• EL 126 - Rock 'n' Roll Criticism 
  • EL 128 - Children's Literature: Fables to 1900 
  • EL 143 - The Beat Generation 
  • EL 147 - Arthurian Literature 
  • EL 148 - Modern Catholic Literature 
  • EL 149 - J.R.R. Tolkien 
  • EL 203 - Poetry Workshop
  • EL 204 - Fiction Workshop 
  • EL 224 - The Romantic Age 
  • EL 244 - Creative Nonfiction Workshop
  • EL 252 - Literary Translation Workshop
The following courses require Researched Literary Analyses: 
 
  • EL 203 - Poetry Workshop
  • EL 210 - Classical Greek Poetry & Drama
  • EL 211 - Medieval Studies 
  • EL 212 - Chaucer 
  • EL 213 - Shakespeare's Histories 
  • EL 214 - Shakespeare's Comedies/Tragedies 
  • EL 216 - British Renaissance Literature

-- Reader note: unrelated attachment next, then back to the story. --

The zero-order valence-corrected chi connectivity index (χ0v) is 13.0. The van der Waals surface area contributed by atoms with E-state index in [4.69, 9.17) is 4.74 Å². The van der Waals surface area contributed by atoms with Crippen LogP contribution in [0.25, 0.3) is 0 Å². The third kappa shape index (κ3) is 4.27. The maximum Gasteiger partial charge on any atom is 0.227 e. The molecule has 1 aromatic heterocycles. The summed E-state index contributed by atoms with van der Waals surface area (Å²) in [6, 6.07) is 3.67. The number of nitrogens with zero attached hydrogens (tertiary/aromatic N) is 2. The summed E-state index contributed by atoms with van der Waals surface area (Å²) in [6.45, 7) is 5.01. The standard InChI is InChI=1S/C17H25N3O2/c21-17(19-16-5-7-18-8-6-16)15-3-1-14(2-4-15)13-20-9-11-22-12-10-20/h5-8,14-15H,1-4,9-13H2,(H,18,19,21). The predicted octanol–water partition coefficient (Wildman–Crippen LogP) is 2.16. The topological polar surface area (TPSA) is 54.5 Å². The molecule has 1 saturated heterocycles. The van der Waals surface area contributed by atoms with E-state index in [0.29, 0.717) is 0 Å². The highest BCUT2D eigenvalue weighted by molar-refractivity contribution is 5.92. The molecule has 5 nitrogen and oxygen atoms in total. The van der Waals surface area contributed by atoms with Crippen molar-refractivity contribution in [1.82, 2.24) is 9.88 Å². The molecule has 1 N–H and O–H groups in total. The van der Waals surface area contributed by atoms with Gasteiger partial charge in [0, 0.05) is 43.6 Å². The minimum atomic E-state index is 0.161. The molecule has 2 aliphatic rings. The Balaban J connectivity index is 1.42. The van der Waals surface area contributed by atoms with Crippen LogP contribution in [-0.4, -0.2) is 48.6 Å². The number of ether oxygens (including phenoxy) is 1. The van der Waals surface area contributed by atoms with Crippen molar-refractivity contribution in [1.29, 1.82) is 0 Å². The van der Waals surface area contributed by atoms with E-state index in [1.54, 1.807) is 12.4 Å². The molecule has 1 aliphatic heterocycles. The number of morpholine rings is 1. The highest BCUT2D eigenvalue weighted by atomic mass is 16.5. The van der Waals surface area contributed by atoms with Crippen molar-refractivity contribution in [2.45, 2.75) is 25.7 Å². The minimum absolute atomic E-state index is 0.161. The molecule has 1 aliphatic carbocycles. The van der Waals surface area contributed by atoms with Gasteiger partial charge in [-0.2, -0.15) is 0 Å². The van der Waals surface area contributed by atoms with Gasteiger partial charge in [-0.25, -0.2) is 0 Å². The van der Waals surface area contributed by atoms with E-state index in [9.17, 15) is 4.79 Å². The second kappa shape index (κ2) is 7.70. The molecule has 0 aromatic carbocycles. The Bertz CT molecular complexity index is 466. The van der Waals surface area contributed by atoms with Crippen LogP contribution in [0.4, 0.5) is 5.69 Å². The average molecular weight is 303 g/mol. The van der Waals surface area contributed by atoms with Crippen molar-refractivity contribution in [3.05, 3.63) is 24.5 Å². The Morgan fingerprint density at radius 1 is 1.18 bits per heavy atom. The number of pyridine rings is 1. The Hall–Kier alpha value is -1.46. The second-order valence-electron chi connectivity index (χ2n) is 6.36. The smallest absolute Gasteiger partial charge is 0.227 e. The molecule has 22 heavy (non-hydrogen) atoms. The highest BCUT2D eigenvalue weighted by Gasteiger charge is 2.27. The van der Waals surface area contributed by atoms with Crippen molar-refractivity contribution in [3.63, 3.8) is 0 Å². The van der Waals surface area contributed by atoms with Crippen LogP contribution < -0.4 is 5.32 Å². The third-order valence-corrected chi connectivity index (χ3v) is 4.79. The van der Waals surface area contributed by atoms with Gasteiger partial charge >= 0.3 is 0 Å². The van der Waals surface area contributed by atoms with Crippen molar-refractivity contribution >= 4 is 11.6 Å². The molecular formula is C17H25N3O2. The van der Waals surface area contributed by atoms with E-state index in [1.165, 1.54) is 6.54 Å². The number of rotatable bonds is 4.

• EL 236 - Modern European Literature
  • EL 242 - American Renaissance 
  • EL 242H - Honors American Renaissance
  • EL 244 - Creative Nonfiction Workshop
  • EL 250 - Contemporary World Literatures in Translation
  • EL 256 - Sentimental Fictions: 19th-Century Women's Literature
  • EL 256H - Honors Sentimental Fictions: 19th-Century Women's Literature
  • EL 258 - American Modernism 
  • EL 258H - Honors American Modernism
  • EL 273 - Representations of Childhood in Young Adult Literature 
Internshipsinternships-english
Internships and Careers

Ultimately, the person graduating with a degree in English will comprehend language both as a tool and an art, having explored the felicitous tension between creative impulse and traditional form. Such a comprehension enables graduates to succeed in teaching, law, professional writing, creative writing and academia.

Kathryn Ordiway: Editorial Intern